The history of bhaishajya kalpana or Indian medicines can be easily classified into three major ages; firstly the Vedic era, secondly the Samhita (ayurvedic text) era, and finally the Drvaya Guna (Modern ayurvedic pharmaceutics’) Age. The most initial developments of bhaishajya kalpana or Indian medicines are found in The Vedas. It is deemed that the Vedas are Apaurasheya (inanimately written i.e. creation of god). They are believed to be the sayings of God Brahma (the founder god of Hindus who founded this universe). Brahma first taught Ayurveda to the twin physicians of the gods; the Aswini kumars, and they gave the knowledge to Indra (lord of the heaven) from Indra it was passed on to Daksha Prajapati and from him to the different sages who in turn passed it on to their sons and disciples.
So the knowledge of medicine found in Vedas is divine as per Hindu mythological beliefs. There are certain descriptions that tell us abut the tales regarding the Ayurveda being passed by god Brahma to the Above all not going in all this matter we can simply take that the Vedic era is nearly 5000 A.D. The Vedas are the oldest text containing descriptions of Indian medicine.
There are many mantra (religious recitations) and prarthana (praying) in the Veda as well as the medicine and herbal descriptions. For example in the 50 chapter the 22 annotation has meaning –that may Agani (fire) drive away the takman (fever) from this place………
In the same manner the Vedas also describes the hereditary diseases as kshetriya vyadhi the most appropriate saying about the medicine and doctor is found in Rig Veda. Its annotations from (1)-(2)-(6)-(7) the 10/97 have the following meaning
“The ancient medicines which are 700 in numbers are originated from the god and existed in the all three yuga (eras-satayagua, dwaparyuga, treata yuga and, kailyuga)”. Recent archeological studies of the Indus valley civllization, made the discovery that the people of Indus valley civllization(about 3300BC), had knowledge of medicine and dentistry. The scientist carrying out researches claimed that whle cleaning the teeth from one of the men in the same area found evidence of teeth having been drilled, dating back 9,000 years.this also gives us an idea about the historical evidence of Ayurveda or the ancient system of medicin.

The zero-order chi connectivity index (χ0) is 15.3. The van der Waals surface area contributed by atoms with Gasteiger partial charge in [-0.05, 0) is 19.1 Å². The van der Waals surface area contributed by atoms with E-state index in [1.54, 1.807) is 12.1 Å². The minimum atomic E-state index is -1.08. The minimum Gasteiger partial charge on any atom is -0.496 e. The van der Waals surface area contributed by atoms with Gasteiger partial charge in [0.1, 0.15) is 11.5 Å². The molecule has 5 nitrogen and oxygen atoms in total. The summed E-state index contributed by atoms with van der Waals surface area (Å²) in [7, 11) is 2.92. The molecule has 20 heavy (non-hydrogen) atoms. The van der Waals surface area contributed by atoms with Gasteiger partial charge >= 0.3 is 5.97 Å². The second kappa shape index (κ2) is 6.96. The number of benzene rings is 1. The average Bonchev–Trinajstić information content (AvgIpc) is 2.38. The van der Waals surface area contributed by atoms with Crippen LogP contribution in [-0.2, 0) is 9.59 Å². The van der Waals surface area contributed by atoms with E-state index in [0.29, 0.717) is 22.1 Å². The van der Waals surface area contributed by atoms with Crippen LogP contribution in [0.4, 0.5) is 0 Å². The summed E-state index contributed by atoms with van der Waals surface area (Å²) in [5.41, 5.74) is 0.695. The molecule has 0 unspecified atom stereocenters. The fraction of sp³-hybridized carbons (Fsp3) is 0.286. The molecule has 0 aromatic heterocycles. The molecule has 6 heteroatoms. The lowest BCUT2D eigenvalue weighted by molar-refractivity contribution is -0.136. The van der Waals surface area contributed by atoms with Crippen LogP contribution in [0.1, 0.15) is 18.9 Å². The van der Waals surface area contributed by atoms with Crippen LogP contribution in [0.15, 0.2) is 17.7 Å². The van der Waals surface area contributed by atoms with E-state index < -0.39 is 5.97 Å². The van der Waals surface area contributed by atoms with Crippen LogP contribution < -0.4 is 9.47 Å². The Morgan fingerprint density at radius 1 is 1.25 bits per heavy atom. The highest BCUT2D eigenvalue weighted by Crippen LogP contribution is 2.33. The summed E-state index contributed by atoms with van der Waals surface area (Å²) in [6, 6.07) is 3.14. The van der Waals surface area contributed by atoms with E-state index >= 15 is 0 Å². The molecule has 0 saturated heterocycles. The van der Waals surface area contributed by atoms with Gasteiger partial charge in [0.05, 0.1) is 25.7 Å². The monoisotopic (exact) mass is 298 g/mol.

Vedas – especially to ‘Atharva Veda’, which mentions two systems of medicine; first, the system of spiritual and religious chanting that can be termed as what we called holistic medicine in today’s world. The second system of drugs used on an empirical basis. Further in ‘Atharva Veda’ there are several descriptions about the drugs and their preparations. Thus the major evolution of Ayurveda is from the Vedic wisdom sources. It developed as a whole new system in long span of time. The major documentation of Ayurveda is the Samhita text. Some of the examples of medical descriptions from Ayurveda are as under. They are not directly concerned with the Bhaishajya Kalpana but are basically concerned with the development and sources of drugs.
There are descriptions found in the Riga Veda about the Karanja ( Pongamia pinnate) , Kinshuka ( Butea monosperma) , Khadir (Acacia Catechu) , Kamal ( Ludwigia palustris), Amala ( Emblica officinalis Linn), Semal ( Bombax malabaricum) . Also the Yazurveda has described the characteristic of Masoor (Lens culinaris) . Ber ( Oenanthe sarmentosa) , Til ( Sesamum indicum), Priyangu ( Meliaceae. Albizzia lebbeck) .In the Atahrva Veda that is mainly related with Ayurvead describes about Apamargaarka (Achyranthes aspera) Ashthava ( Ficus religiosa) Arjun (Terminalia Arjuna ) Guguul ( Commiphora mukul) and some other medicine.
The ‘Atharva Veda’ mainly consists of Bhutavidya (Psychiatry) and Sarpavidya (agada or toxicology). Besides the above two, Rsayana (geriatrics or the science of rejuvenation) and Vajikarana (vitalization) are also traceable in the ‘Brahmanas’ and the ‘Upanishads’.
In this way the Vedas are found to be incompletely described and not medicinal text as well; have short descriptions of bhaijshajya kalpana in its primitive form. In Vedas only freshly prepared kalpansa are described in a very short manner.